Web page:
The Sabbath Day

Was The Sabbath Day Annulled?

Seventh-day Sabbath opponents contend that no record exists of anybody observing the Sabbath from creation to the time of Exodus 16, and that the historical silence proves that man did not observe it before Moses’ lifetime. The Book of Acts, for example, contains no record of any meeting to break bread after the Pentecost meeting of Acts 2 until the one mentioned in Acts 20. Therefore, according to their argument, the Christian church did not assemble for communication on the first day of the week for a space of about twenty-seven years.


            In the effort to show that the Sabbath Day had no existence before the Exodus, some quote a passage in Nehemiah which says, “And thou madest know unto them (the Israelites) thy holy Sabbath.” (See Nehemiah 9:13,14.) They claim that the reference indicates that the Hebrews did not know about the Sabbath Day before then, and that consequently it had not existed before the Exodus. Yet in Ezekiel 20:5 we find the statement, “And I made myself known unto them in the land of Egypt.” Does that mean before He made Himself “known” to the Hebrews in Egypt God had no existence? The fact that while they suffered in Egyptian slavery they had forgotten. This does not imply that God had no existence prior to that time. And the fact that for the same reason they did not remember to observe the Sabbath does not mean that it had no previous existence. Jesus stated that “the Sabbath was made for man.” (Mark 2:27) The term “man” means more than just the Hebrews. It includes every human being from the time of Adam onward.

            The law of the Ten Commandments antedated sin’s entrance into the world. If there had been no law, there could have been no sin. “For where no law is, there is no transgression.” (Romans 4:15) “Sin is not imputed when there is no law.” (Romans 5:13) “Sin is the transgression of the law.” For by the law is the knowledge of sin.” (Romans 3:20) “Nay, I had not known sin, but by the law,” Paul writes, “for I had not known lust, except the law had said, Thou shalt not covet.” (Romans 7:7) What law commands us not to covet? The Ten Commandments. James also explains that “the whole law” of the Decalogue is the law we violate, and the one which condemns us when we sin (James 2:10-12).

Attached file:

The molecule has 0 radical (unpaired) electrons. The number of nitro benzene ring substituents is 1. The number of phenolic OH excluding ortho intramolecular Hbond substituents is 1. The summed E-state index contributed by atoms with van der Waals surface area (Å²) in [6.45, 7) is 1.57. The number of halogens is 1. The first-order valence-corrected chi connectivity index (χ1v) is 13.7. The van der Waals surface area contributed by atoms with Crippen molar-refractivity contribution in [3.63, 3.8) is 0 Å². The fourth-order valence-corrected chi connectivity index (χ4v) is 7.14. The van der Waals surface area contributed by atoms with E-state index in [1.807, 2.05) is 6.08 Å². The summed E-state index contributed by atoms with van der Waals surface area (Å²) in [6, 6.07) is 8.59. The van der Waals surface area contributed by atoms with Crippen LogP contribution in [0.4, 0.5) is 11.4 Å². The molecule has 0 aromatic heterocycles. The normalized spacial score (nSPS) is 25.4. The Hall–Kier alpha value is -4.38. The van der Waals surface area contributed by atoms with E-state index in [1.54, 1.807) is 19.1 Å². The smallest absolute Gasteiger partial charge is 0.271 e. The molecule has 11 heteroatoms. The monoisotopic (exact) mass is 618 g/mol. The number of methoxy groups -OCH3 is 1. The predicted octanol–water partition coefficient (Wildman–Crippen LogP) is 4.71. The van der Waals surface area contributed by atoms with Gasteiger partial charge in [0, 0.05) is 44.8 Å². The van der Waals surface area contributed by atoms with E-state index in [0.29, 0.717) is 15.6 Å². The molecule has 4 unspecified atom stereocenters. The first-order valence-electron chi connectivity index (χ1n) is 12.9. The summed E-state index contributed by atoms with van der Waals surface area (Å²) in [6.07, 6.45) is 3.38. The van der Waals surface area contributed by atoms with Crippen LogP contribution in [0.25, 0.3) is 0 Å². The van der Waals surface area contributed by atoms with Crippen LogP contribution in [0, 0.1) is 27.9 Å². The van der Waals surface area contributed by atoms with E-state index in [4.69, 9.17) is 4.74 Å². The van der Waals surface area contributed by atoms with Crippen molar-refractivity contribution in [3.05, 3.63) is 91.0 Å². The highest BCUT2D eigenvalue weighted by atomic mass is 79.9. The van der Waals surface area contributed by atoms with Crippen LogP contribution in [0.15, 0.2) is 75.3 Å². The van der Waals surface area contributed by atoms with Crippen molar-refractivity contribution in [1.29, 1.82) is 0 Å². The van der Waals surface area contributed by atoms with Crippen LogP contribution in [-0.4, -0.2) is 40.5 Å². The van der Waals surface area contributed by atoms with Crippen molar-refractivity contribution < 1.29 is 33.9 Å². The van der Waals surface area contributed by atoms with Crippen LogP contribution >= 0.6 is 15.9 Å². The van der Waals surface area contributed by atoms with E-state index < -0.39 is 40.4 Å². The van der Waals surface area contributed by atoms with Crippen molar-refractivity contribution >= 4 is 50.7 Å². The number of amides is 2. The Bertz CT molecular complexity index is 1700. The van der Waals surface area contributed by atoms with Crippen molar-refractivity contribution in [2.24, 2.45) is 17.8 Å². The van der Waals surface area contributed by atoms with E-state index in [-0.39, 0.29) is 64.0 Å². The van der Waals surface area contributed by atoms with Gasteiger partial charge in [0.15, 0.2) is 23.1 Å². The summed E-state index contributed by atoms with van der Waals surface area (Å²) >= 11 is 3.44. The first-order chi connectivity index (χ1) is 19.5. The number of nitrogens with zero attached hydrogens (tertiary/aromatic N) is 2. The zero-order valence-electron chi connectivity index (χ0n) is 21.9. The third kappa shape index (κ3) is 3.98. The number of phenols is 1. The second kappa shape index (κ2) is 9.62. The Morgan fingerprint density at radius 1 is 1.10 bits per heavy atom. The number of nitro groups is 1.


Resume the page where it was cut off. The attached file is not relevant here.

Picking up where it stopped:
At times the allegation has arisen that there exists not one single passage in the whole Bible that intimates that a Gentile was even commanded to keep the Sabbath Day. The Old Testament Book of Isaiah contains several promises for the non-Israelite who accepts God as his Lord and keeps the Sabbath. “Blessed is the man that doeth this, and the son of man that layeth hold on it: that keepeth the Sabbath from polluting it, and keepeth his hand from doing any evil.” “Also the sons of the stranger that join themselves to the Lord, to serve him, and to love the name of the Lord, to be his servants, every one that keepeth the Sabbath from polluting it, and taketh hold of my covenant even then will I bring to my holy mountain, and make them joyful in my house of prayer.” (Isaiah 56:2,6,7) The passage speaks of “strangers”—Gentiles—and not of just one, but “every one,” every Gentile in the world. It does not speak of them “that join themselves to the Israelites.” Instead, it refers to all “that join themselves to the Lord.” Acts 13:42,44, 17:1-4, and 18:4,11 contain specific instances of non Israelites keeping the Sabbath Day in New Testament times.